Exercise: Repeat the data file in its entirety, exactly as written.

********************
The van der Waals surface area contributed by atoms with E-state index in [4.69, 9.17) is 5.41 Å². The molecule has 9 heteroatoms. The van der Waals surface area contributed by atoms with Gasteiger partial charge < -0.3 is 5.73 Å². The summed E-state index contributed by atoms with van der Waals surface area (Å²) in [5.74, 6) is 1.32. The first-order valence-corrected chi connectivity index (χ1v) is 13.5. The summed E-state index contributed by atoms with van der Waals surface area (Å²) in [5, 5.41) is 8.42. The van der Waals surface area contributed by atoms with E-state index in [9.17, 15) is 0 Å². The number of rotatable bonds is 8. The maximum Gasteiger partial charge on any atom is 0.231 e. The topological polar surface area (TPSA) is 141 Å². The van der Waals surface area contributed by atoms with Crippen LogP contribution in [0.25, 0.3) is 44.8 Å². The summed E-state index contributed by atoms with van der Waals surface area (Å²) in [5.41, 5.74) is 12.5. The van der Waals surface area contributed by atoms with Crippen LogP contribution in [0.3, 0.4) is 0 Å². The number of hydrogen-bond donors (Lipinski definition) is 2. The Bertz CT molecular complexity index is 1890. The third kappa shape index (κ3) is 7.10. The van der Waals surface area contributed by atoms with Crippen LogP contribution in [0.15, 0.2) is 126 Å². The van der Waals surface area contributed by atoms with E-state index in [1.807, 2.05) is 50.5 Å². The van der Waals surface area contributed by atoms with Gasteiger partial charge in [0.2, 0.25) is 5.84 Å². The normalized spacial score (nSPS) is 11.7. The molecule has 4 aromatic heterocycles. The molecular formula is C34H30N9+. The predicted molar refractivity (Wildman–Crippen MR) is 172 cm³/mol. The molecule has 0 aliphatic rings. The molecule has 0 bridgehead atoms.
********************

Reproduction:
The van der Waals surface area contributed by atoms with E-state index in [4.69, 9.17) is 5.41 Å². The molecule has 9 heteroatoms. The van der Waals surface area contributed by atoms with Gasteiger partial charge < -0.3 is 5.73 Å². The summed E-state index contributed by atoms with van der Waals surface area (Å²) in [5.74, 6) is 1.32. The first-order valence-corrected chi connectivity index (χ1v) is 13.5. The summed E-state index contributed by atoms with van der Waals surface area (Å²) in [5, 5.41) is 8.42. The van der Waals surface area contributed by atoms with E-state index in [9.17, 15) is 0 Å². The number of rotatable bonds is 8. The maximum Gasteiger partial charge on any atom is 0.231 e. The topological polar surface area (TPSA) is 141 Å². The van der Waals surface area contributed by atoms with Crippen LogP contribution in [0.25, 0.3) is 44.8 Å². The summed E-state index contributed by atoms with van der Waals surface area (Å²) in [5.41, 5.74) is 12.5. The van der Waals surface area contributed by atoms with Crippen LogP contribution in [0.3, 0.4) is 0 Å². The number of hydrogen-bond donors (Lipinski definition) is 2. The Bertz CT molecular complexity index is 1890. The third kappa shape index (κ3) is 7.10. The van der Waals surface area contributed by atoms with Crippen LogP contribution in [0.15, 0.2) is 126 Å². The van der Waals surface area contributed by atoms with E-state index in [1.807, 2.05) is 50.5 Å². The van der Waals surface area contributed by atoms with Gasteiger partial charge in [0.2, 0.25) is 5.84 Å². The normalized spacial score (nSPS) is 11.7. The molecule has 4 aromatic heterocycles. The molecular formula is C34H30N9+. The predicted molar refractivity (Wildman–Crippen MR) is 172 cm³/mol. The molecule has 0 aliphatic rings. The molecule has 0 bridgehead atoms.